The Partitions of Poland were three partitions of the Polish–Lithuanian Commonwealth that took place toward the end of the 18th century and ended the existence of the state, resulting in the elimination of sovereign Poland and Lithuania for 123 years.
The Pearson symbol, or Pearson notation, is used in crystallography as a means of describing a crystal structure, and was originated by W.B. Pearson.
A period 6 element is one of the chemical elements in the sixth row (or period) of the periodic table of the elements, including the lanthanides.
The periodic table is a tabular arrangement of the chemical elements, ordered by their atomic number, electron configuration, and recurring chemical properties, whose structure shows periodic trends.
The Periodic Table of Videos (usually shortened to Periodic Videos) is a series of videos about chemical elements and the periodic table.
A phosphate is chemical derivative of phosphoric acid.
The picometre (international spelling as used by the International Bureau of Weights and Measures; SI symbol: pm) or picometer (American spelling) is a unit of length in the metric system, equal to, or one trillionth of a metre, which is the SI base unit of length.
Pierre Curie (15 May 1859 – 19 April 1906) was a French physicist, a pioneer in crystallography, magnetism, piezoelectricity and radioactivity.
The pit, named after the hard core found in fruits such as peaches and apricots, is the core of an implosion nuclear weapon – the fissile material and any neutron reflector or tamper bonded to it.
Plutonium-238 (also known as Pu-238 or 238Pu) is a radioactive isotope of plutonium that has a half-life of 87.7 years.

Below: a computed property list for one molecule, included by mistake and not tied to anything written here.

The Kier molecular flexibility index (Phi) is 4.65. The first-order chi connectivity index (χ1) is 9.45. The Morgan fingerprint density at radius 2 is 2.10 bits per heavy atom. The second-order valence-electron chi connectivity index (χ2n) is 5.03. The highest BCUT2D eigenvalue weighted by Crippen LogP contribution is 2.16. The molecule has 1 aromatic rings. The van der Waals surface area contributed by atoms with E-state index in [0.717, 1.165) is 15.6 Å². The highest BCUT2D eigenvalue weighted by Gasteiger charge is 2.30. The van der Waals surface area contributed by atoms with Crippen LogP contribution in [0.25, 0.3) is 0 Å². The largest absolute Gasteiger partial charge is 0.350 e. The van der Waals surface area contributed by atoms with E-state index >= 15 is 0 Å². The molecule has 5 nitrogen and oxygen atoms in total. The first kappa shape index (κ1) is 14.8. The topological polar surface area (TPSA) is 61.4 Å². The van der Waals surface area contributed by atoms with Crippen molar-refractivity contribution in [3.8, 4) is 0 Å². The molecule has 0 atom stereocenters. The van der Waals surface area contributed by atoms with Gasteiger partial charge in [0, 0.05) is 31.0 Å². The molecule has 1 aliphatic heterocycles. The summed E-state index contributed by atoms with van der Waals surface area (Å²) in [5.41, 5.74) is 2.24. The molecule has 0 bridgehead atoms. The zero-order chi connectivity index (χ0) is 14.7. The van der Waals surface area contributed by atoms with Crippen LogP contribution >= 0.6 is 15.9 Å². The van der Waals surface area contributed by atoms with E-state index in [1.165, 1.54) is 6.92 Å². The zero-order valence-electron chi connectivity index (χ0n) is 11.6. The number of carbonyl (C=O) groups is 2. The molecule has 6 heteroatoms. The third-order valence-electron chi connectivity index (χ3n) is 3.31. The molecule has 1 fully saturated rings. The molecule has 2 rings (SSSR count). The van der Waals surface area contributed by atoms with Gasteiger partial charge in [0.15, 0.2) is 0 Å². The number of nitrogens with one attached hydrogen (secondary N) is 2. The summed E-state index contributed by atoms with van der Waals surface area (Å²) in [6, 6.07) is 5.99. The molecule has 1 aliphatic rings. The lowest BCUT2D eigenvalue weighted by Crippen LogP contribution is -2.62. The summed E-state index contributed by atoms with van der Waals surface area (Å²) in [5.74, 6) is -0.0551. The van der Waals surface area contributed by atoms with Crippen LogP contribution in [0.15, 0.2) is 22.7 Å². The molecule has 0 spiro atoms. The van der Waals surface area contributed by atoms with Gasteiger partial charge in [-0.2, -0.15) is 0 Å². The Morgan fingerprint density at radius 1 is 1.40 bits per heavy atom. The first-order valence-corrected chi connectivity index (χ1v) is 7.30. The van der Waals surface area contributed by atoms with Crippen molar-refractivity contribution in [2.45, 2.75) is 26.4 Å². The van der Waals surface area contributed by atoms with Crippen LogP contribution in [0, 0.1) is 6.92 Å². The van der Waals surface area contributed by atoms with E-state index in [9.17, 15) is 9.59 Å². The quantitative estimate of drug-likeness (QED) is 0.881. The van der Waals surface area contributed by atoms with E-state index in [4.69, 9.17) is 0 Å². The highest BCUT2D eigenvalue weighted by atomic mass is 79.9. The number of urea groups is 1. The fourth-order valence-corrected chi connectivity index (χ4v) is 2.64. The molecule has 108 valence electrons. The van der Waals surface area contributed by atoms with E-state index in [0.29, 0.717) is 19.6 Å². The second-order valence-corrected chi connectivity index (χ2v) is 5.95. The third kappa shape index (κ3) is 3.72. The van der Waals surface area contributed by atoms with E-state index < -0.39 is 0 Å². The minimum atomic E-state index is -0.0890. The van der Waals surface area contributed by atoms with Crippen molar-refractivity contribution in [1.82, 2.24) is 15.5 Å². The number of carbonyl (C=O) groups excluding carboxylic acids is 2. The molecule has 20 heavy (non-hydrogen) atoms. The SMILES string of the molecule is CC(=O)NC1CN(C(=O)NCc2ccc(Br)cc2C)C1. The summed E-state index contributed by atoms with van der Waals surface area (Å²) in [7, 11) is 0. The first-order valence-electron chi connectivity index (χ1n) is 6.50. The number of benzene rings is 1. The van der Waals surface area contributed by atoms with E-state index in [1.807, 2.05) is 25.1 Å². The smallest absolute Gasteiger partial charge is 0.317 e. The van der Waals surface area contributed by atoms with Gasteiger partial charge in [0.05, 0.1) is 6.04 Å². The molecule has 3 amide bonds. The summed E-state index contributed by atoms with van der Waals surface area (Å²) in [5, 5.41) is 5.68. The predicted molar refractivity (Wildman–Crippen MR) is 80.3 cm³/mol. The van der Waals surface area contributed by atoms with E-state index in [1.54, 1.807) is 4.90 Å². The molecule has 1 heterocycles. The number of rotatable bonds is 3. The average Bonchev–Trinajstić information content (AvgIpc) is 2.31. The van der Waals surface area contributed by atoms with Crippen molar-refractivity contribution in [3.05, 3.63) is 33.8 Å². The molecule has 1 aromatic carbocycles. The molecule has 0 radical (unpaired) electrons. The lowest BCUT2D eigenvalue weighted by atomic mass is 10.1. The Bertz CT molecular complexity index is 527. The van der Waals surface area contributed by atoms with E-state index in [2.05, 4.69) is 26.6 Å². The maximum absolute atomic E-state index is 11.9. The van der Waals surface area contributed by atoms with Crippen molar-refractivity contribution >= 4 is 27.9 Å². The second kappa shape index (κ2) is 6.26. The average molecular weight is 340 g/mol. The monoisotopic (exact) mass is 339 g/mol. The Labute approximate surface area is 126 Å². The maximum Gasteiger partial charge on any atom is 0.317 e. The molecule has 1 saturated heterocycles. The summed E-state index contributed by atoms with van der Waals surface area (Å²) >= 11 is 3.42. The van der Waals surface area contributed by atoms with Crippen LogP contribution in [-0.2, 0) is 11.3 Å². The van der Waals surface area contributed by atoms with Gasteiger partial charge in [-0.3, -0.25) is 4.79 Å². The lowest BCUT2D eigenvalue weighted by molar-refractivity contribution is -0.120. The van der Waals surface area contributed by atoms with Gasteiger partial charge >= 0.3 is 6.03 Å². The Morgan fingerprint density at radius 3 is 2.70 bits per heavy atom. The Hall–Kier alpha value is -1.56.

Alexander Litvinenko was a former officer of the Russian Federal Security Service (FSB) and KGB, who fled from court prosecution in Russia and received political asylum in the United Kingdom.
Poland (Polska), officially the Republic of Poland (Rzeczpospolita Polska), is a country located in Central Europe.
A polonide is a chemical compound of the radioactive element polonium with any element less electronegative than polonium.
Polonium dibromide (also known as polonium(II) bromide) is a chemical compound with the formula PoBr2.
Polonium dichloride is a chemical compound of the radioactive metalloid polonium and chlorine.
Polonium dioxide (also known as polonium(IV) oxide) is a chemical compound with the formula PoO2.
Polonium hexafluoride (PoF6) is a possible chemical compound of polonium and fluorine and one of the seventeen known binary hexafluorides.
Polonium hydride (also known as polonium dihydride, hydrogen polonide, or polane) is a chemical compound with the formula PoH2.
Polonium monoxide (also known as polonium(II) oxide) is a chemical compound with the formula PoO.
Polonium tetrachloride (also known as polonium(IV) chloride) is a chemical compound with the formula PoCl4.